Whom & How


Sometimes, we just lose focus and get deceived by all kinda packaging. Sometimes, a get-away is what we need to bring the 20/20 back

The Montreal trip does serve the purpose, and I DO know from the bottom of my heart, know the "whom" and "how".

Canada to Hong Kong


Goodbye Canada!

12:00 flight to Narita, Tokyo

18:40 flight to HKG

It’s a lot more relaxing than the transfer I had in Beijing or Vancouver before. Although it’s a 3-hour wait, they got nice restaurants and shops, which make the whole experience relatively painless.

The services of ANA is a lot better than Air Canada, Air China, Cathay Pacific, etc.  Even though my flight was operated by Air Japan, the low cost subsidiary of ANA, what they served were a lot better, from food to washroom products.  For instance, they constantly offer Tropicana and green tea instead of water.

Back to Canada – Day 7


The plan was to leave early on that day to avoid the traffic and it turned out to be another half-day sightseeing self tour. 

We headed back to the old Montreal area for brunch, at a restaurant specializing in fondue and crepe. To my surprise, they even have the so called Oriental fondue, which is basically cheese fondue with the soup base being changed to beef stock.  It’s nothing like what we have in HK.

I really tried hard to have something light for the last day in Montreal and ordered a green apple walnut salad. Crispy and fresh!

The final destination in Montreal is the Bascilica of Montreal, the oldest church in Montreal. The whole building was built by wood, and took basically 3 years to build (excluding winter time).  The final touch, which covered every corner of the church took another 6 years. The stories related to the church are fascinating, which I would suggest some online searches for everyone.

The ladies working at there are all very knowledgable about the church and the audio tour is a must for everyone visiting.

It took about 6 hours to drive back to Highway 25 and QEW intersection where Harald picked me up at Timmy.  On the way to his home, we stopped at a supermarket and I found something new and cool! Yellow rasberry, yah!

Back to Canada – Day 6


The last full day in Montreal, well at least it was planned so, and it would be an artistic day.

We went to a bistro, soupesoup, located in a basement near the museum we would visit, Musee Des Beaux-Arts De Montreal.  Both the soups and toasts we ordered were wonderful there. Sean had a Aubergines et parmesan while I had a Lentilles Molesienne.  We also had a Poudding Chomeur as dessert.  I was told it’s something unique to Quebec.

Musee Des Beaux-Arts De Montreal is housed in 2 buildings, situtated on both side of Rue Sherbrooke. Too bad that one of the buildings is closed for renovation but the special exhibition on Napolean is nice, at least in North American standard.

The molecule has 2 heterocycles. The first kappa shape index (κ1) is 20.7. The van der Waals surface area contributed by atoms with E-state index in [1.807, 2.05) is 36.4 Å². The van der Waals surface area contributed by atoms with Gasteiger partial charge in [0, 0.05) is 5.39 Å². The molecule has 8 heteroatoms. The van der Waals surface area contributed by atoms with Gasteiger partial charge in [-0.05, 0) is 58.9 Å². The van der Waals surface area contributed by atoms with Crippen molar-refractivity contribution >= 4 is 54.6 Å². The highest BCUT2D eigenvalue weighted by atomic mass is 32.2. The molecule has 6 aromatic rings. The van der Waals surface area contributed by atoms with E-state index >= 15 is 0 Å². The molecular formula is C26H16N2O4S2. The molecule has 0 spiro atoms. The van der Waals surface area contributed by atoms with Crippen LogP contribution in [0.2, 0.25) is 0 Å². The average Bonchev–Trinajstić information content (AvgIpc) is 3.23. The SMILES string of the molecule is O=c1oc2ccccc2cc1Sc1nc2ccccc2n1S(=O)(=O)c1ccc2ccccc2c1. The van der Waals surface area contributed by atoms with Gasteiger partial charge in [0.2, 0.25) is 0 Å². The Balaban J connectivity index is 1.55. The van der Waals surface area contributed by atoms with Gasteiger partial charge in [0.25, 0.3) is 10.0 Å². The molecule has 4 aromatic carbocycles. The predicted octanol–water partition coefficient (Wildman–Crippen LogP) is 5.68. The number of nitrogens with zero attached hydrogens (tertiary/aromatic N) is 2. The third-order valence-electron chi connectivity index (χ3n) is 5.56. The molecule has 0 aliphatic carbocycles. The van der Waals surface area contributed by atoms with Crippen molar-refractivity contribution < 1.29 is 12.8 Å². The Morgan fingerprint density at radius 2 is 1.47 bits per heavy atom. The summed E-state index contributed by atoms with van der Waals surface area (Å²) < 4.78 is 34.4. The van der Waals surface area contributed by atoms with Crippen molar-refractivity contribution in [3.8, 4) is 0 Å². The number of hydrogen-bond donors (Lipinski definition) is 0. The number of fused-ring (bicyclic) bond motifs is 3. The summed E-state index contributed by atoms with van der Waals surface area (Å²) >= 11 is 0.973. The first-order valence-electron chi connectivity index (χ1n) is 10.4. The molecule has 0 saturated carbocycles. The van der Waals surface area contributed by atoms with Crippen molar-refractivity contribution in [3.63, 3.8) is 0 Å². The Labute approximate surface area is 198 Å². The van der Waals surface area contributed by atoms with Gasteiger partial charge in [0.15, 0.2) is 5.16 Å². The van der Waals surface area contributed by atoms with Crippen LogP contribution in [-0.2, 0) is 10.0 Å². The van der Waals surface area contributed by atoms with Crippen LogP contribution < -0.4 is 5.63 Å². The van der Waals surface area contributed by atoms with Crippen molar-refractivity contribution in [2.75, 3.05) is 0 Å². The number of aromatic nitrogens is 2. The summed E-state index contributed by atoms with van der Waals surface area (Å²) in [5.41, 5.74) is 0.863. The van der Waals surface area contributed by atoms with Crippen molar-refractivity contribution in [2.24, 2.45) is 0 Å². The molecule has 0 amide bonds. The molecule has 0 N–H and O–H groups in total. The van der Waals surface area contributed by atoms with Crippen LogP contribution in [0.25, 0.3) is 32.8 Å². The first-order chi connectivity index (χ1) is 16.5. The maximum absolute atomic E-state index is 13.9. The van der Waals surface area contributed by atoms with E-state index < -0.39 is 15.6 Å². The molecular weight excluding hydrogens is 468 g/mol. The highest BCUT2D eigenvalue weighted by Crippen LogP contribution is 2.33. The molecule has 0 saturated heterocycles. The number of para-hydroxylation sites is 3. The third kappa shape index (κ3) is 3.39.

Afterward, we did some shopping on Rue Saint Catherine, where you can find all the major brands, from Burberry to H&M. Italian was the protagonist of the nite. Baked vegetable soup and buffalo tenderloin. I found the sauce for the buffalo dish is a bit too sweet. All in all, it was still a pleasant dinner.

Back to Canada – Day 5


It was supposed to be a big day as we plan to go to the Parc national des Îles-de-Boucherville for the nature.

Well, 1st thing in the morning was to visit post office as I really needa send the postcards out (it’s for you, Jenny). Too bad they ain’t willing to give me a postmark for the postcard without address.

for some reasons we’d visit the post office again 🙂

On the way back to the hotel to collect our car, we just grabbed something simple for breakfast, simple but reasonable. lol

Montreal autoroute system is indeed confusing. Our attempts to get to the island all ended in a failure.  We got so close to that it’s almost touchable but still had to give up in the end.

The observatory and biodome, which were built as part of the Olympic game buildings, became our next targets. To avoid the "uncharted" highway, we got back to the city centre and drove inside the city instead.  Although it took twice as long, at least we got there

The structures of all Olympic game buildings are marvellous and a friendly assistant of the observatory speaks 10+ different language and his cantonese is neat.  The cable car of the observatory is intriguing.  It has two decks and still looks very modern after 20+ years since it was built.

The Biodome is divided into 4 ecosystems, which are tropical rain forest, Laurentian forest, St Lawrence Marine and Arctic & Antarctic. They really did a good job in designing the dome, e.g. the ventilation shaft is just like a tree trunk and blends in with the surroundings. 

My trip in Montreal got a little bit scary as after I got back to the hotel, I noticed my camera wasn’t with me anymore and every part of the car was searched.  Leaving me no choice, I decided to go back to places visited in the morning and it turned out that my camera was left at the post office.